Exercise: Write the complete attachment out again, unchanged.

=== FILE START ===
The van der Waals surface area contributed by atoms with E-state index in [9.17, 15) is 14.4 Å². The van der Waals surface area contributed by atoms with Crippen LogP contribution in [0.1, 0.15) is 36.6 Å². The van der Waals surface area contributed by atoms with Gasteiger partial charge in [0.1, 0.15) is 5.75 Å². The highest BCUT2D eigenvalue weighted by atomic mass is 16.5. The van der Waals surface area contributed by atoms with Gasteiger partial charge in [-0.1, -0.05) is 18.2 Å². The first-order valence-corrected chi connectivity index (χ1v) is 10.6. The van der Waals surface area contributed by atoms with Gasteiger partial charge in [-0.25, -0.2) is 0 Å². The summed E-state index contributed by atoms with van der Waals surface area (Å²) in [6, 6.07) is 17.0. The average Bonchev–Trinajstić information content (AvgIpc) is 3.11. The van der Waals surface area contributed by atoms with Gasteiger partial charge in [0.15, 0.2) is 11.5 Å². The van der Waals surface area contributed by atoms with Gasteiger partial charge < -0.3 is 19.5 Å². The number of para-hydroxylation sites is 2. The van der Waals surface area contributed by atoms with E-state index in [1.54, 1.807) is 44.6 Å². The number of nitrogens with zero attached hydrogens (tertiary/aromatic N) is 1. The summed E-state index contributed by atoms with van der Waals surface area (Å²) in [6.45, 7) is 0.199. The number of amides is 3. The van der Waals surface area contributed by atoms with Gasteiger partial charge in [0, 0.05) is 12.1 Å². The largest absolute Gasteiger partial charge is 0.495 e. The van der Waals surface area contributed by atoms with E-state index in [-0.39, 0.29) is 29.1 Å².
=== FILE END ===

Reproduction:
The van der Waals surface area contributed by atoms with E-state index in [9.17, 15) is 14.4 Å². The van der Waals surface area contributed by atoms with Crippen LogP contribution in [0.1, 0.15) is 36.6 Å². The van der Waals surface area contributed by atoms with Gasteiger partial charge in [0.1, 0.15) is 5.75 Å². The highest BCUT2D eigenvalue weighted by atomic mass is 16.5. The van der Waals surface area contributed by atoms with Gasteiger partial charge in [-0.1, -0.05) is 18.2 Å². The first-order valence-corrected chi connectivity index (χ1v) is 10.6. The van der Waals surface area contributed by atoms with Gasteiger partial charge in [-0.25, -0.2) is 0 Å². The summed E-state index contributed by atoms with van der Waals surface area (Å²) in [6, 6.07) is 17.0. The average Bonchev–Trinajstić information content (AvgIpc) is 3.11. The van der Waals surface area contributed by atoms with Gasteiger partial charge in [0.15, 0.2) is 11.5 Å². The van der Waals surface area contributed by atoms with Gasteiger partial charge < -0.3 is 19.5 Å². The number of para-hydroxylation sites is 2. The van der Waals surface area contributed by atoms with E-state index in [1.54, 1.807) is 44.6 Å². The number of nitrogens with zero attached hydrogens (tertiary/aromatic N) is 1. The summed E-state index contributed by atoms with van der Waals surface area (Å²) in [6.45, 7) is 0.199. The number of amides is 3. The van der Waals surface area contributed by atoms with Gasteiger partial charge in [0, 0.05) is 12.1 Å². The largest absolute Gasteiger partial charge is 0.495 e. The van der Waals surface area contributed by atoms with E-state index in [-0.39, 0.29) is 29.1 Å².